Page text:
It’s predicted that in January, U.S. auto sales will continue to build on the impressive rate set at the end of 2012, with sales increasing by up to 15%. The climb is attributed to the improvements in the housing market and the built-up demand for cars and trucks. Thomson Reuters surveyed a group of analysts who said that on February 1, the industry is expected to post an annual sales rate in January of 15.3 million vehicles.
Car sales are considered to be an early indicator each month of consumer demand in the U.S. In a joint press release, J.D. Power and LMC Automotive said that they expect January’s U.S. retail sales figure to reach its peak in five years. If fleet sales to commercial customers are included, the research firms estimate an annual sales rate of 15 million vehicles for the month.
In the last two months of 2012, the rates had exceeded 15 million. J.D. Power Senior Vice President John Humphrey said that the year got a “fast start,” which is a good indicator for the rest of 2013. He also said that sales continue to be on track to go back to pre-recession levels within a few years. Even as U.S. consumer confidence weakened during the recent "fiscal cliff" debate in Washington, auto sales stayed strong, increasing by 13% last year to 14.5 million vehicles.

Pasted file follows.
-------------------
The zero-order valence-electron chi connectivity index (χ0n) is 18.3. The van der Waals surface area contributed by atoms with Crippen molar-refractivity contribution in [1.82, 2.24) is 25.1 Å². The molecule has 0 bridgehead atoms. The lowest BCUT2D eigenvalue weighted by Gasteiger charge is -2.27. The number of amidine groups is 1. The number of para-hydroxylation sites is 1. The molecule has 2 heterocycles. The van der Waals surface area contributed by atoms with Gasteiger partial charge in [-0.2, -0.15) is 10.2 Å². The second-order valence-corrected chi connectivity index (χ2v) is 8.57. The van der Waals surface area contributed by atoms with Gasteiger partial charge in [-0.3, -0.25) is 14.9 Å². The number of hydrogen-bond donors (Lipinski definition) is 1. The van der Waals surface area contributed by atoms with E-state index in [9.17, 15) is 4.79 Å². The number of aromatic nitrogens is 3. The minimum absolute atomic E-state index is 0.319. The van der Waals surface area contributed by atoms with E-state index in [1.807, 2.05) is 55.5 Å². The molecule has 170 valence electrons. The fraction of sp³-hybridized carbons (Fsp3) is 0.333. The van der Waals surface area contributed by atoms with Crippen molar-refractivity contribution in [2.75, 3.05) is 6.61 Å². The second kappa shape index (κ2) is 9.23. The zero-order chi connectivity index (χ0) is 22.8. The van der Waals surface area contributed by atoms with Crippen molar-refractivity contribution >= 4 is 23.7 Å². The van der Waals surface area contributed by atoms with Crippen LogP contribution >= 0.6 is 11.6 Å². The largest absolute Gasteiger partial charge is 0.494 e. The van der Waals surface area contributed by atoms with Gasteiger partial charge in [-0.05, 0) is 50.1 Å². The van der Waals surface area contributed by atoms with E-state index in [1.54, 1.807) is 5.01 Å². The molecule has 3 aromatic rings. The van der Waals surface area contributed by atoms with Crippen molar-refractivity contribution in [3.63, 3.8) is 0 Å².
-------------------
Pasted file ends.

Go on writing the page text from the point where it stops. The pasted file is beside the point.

Furthermore, the prices of U.S. homes that are sold have increased once more in December, implying that a housing recovery stays on course. Typically, a strong housing market means the increased sales of pickup trucks, which push profits to go up for U.S. automakers General Motors Co, Ford Motor Co and Chrysler.